Please be sure to check our website for planting depths to achieve the optimum planting conditions for your plants. Note that many planting depths are often shown as a range, e.g. 0-20cm where 20cm is the depth from the top of the basket to the surface. These are broad guidelines but as a general rule it is better to plant shallower rather than deeper as most marginals are happy as long as their feet are wet. In particular younger plants (supplied in 9cm pots) should be allowed to establish at a third of their maximum depth and 1 litre plants no more than half their maximum depth. More established 2 and 3 litre plants should be ok at maximum depth, but this is not a target.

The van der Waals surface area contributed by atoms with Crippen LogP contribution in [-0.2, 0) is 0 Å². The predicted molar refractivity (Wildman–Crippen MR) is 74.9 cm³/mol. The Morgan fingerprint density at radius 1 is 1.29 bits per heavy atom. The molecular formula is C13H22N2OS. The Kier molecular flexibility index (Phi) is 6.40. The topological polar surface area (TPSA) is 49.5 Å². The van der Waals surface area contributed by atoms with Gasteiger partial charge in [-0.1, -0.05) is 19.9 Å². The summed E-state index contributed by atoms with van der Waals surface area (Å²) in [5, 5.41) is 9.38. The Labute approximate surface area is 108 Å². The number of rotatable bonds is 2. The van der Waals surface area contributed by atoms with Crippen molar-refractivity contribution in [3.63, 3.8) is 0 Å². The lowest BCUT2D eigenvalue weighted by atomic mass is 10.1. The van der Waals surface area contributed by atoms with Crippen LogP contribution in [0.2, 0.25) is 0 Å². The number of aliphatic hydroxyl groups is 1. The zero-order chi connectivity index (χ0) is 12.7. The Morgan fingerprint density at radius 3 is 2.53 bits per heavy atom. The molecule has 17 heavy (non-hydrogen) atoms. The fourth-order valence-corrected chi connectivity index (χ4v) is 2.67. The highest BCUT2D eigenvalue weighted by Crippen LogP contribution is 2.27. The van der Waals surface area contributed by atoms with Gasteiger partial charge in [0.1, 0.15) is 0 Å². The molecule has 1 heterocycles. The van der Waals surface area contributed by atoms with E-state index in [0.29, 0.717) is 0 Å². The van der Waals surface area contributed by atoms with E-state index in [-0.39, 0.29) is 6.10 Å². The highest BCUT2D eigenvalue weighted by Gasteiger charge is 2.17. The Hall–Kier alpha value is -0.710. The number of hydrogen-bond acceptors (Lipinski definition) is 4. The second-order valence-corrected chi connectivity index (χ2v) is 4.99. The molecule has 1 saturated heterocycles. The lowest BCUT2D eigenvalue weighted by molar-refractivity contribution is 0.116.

Select the required size basket and add enough soil to the bottom of the basket so that the new plant in its root ball will sit just below the top, tap the basket to remove any air pockets. Loosen any roots if there are a lot tightly wrapped around the plant and place it on the soil, then fill around the plant pressing the soil down firmly with your thumbs until the level is about 1cm (2cm if you have fish) below the top of the basket. Water the soil so it is very wet and firm down again, adding a bit more if necessary. If the plant has long roots, hold the plant at the correct level in the centre of the basket with the roots hanging down with one hand whilst filling round and firming the soil with the other.